Dizzy Gillespie, Charlie Parker, Bud Powell, Charles Mingus & Max Roach a.k.a. ‘The Quintet’ record ‘Jazz at Massey Hall’ (1953)
‘Jazz at Massey Hall’ by Dizzy Gillespie, Charlie Parker, Bud Powell, Charles Mingus & Max Roach a.k.a. ‘The Quintet’ is a live album recorded on May 15, 1953 and released the same year In 1953 by Debut.
Track Listing : 1.Perdido (Juan Tizol, Hans Lengfelder, Ervin M. Drake) – 07:47 . 2.Salt Peanuts (Dizzy Gillespie, Kenny Clarke) – 07:44 . 3.All The Things You Are / 52Nd Street Theme (Jerome Kern, Oscar Hammerstein Ii / Thelonious Monk) – 07:55 . 4.Wee (Allen’S Alley) (Denzil Best) – 06:46 . 5.Hot House (Tadd Dameron) – 09:17 . 6.A Night In Tunisia (Dizzy Gillespie, Frank Paparelli) – 07:39
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Musicians : Dizzy Gillespie – Trumpet . Charles Mingus – Bass . Charlie Parker – Alto Sax . Bud Powell – Piano . Max Roach – Drums
Production : Produced By Charles Mingus
Package : Bill Coss – Liner Notes . Arnaud Maggs – Design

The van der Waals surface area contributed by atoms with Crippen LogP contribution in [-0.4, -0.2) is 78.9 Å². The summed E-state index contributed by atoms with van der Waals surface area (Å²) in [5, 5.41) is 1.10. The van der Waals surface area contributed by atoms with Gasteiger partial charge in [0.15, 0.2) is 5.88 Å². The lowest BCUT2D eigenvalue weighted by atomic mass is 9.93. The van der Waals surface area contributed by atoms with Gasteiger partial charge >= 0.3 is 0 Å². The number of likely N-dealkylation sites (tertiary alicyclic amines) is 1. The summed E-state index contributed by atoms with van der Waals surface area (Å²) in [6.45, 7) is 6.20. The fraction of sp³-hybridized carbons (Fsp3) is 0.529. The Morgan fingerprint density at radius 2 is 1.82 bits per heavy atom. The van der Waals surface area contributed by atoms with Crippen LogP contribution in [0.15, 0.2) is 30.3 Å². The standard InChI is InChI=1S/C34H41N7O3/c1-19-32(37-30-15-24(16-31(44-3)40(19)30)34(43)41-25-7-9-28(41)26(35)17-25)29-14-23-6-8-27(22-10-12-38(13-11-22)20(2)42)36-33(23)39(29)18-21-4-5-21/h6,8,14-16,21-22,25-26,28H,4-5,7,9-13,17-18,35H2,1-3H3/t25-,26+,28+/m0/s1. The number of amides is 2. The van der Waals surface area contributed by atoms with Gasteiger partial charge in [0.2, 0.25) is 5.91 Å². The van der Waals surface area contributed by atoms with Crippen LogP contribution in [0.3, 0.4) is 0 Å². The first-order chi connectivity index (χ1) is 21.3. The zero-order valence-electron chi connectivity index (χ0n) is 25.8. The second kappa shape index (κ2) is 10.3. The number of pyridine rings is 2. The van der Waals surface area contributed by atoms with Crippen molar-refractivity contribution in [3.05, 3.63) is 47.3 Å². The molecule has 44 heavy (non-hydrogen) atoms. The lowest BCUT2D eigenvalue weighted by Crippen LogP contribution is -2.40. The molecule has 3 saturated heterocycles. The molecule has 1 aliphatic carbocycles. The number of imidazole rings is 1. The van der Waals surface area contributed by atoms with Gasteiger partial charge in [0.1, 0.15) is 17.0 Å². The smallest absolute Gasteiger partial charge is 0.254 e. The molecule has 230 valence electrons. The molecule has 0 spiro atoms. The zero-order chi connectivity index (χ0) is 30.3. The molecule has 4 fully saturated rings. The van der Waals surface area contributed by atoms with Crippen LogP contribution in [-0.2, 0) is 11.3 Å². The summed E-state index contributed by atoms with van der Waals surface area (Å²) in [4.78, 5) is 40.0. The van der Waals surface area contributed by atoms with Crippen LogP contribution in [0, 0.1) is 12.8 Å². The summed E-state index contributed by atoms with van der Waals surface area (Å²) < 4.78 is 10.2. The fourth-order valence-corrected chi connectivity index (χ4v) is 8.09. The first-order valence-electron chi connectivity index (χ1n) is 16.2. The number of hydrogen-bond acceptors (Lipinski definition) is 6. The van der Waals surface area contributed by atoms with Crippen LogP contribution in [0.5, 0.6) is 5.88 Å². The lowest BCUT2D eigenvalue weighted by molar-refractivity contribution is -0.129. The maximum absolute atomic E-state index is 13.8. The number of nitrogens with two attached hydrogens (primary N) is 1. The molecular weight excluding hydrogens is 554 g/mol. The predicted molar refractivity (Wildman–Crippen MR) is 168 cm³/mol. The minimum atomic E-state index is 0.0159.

Recorded On May 15, 1953 At Massey Hall, Toronto.
Released In 1953 By Debut.
(Source ‘Jazz at Massey Hall’ by Dizzy Gillespie, Charlie Parker, Bud Powell, Charles Mingus & Max Roach a.k.a. ‘The Quintet’ | Jazz at Massey Hall @ Wikipedia)
Jazz at Massey Hall: EyewitnessThe newspaper reviews the day after the concert ranged from luke warm to pretty negative. Alex Barris slammed the concert in his Globe and Mail reviewand I remember disagreeing with him. While the concert had been pretty chaotic, there had been plenty of good music. […]
50 great moments in jazz: The Quintet – Jazz At Massey HallIf Mingus hadn’t recorded it (though his own bass part was inaudible and had to be dubbed in later) the gig might have ended up as little more than a jazz footnote. But the show was released later as The Quintet – Jazz At Massey Hall, one of the great recorded live shows in the history of the genre. […]
But if adversity has taught us anything about art it’s that great pains bring great gains. Since 1953, this record has been our gain, our link to an era that many people in my generation seemingly have nothing in common with. […]
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